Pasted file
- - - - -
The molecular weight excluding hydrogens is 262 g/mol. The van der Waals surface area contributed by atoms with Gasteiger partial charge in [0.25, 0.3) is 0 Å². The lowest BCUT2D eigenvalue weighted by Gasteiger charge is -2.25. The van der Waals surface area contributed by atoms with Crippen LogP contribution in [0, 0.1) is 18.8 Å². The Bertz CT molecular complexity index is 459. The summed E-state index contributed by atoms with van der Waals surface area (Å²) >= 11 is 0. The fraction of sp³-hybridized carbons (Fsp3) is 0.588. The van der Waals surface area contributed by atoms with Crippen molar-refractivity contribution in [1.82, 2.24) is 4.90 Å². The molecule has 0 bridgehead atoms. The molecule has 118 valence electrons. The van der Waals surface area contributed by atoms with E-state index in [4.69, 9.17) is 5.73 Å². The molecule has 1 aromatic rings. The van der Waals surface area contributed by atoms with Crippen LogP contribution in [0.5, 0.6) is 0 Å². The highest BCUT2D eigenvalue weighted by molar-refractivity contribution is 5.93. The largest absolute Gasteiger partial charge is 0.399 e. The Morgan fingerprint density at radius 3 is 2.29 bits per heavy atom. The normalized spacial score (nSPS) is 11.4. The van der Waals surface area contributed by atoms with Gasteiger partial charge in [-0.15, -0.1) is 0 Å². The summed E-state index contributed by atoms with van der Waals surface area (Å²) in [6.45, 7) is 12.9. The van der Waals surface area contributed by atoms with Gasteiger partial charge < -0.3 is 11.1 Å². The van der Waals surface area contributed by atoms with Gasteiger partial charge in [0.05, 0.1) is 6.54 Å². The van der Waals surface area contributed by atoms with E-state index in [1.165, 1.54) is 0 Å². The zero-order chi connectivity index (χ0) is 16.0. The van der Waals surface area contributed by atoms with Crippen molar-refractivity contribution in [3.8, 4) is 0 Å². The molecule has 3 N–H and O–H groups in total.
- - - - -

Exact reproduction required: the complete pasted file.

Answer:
The molecular weight excluding hydrogens is 262 g/mol. The van der Waals surface area contributed by atoms with Gasteiger partial charge in [0.25, 0.3) is 0 Å². The lowest BCUT2D eigenvalue weighted by Gasteiger charge is -2.25. The van der Waals surface area contributed by atoms with Crippen LogP contribution in [0, 0.1) is 18.8 Å². The Bertz CT molecular complexity index is 459. The summed E-state index contributed by atoms with van der Waals surface area (Å²) >= 11 is 0. The fraction of sp³-hybridized carbons (Fsp3) is 0.588. The van der Waals surface area contributed by atoms with Crippen molar-refractivity contribution in [1.82, 2.24) is 4.90 Å². The molecule has 0 bridgehead atoms. The molecule has 118 valence electrons. The van der Waals surface area contributed by atoms with E-state index in [4.69, 9.17) is 5.73 Å². The molecule has 1 aromatic rings. The van der Waals surface area contributed by atoms with Crippen LogP contribution in [0.5, 0.6) is 0 Å². The highest BCUT2D eigenvalue weighted by molar-refractivity contribution is 5.93. The largest absolute Gasteiger partial charge is 0.399 e. The Morgan fingerprint density at radius 3 is 2.29 bits per heavy atom. The normalized spacial score (nSPS) is 11.4. The van der Waals surface area contributed by atoms with Gasteiger partial charge in [-0.15, -0.1) is 0 Å². The summed E-state index contributed by atoms with van der Waals surface area (Å²) in [6.45, 7) is 12.9. The van der Waals surface area contributed by atoms with Gasteiger partial charge < -0.3 is 11.1 Å². The van der Waals surface area contributed by atoms with Gasteiger partial charge in [0.05, 0.1) is 6.54 Å². The van der Waals surface area contributed by atoms with E-state index in [1.165, 1.54) is 0 Å². The zero-order chi connectivity index (χ0) is 16.0. The van der Waals surface area contributed by atoms with Crippen molar-refractivity contribution in [3.8, 4) is 0 Å². The molecule has 3 N–H and O–H groups in total.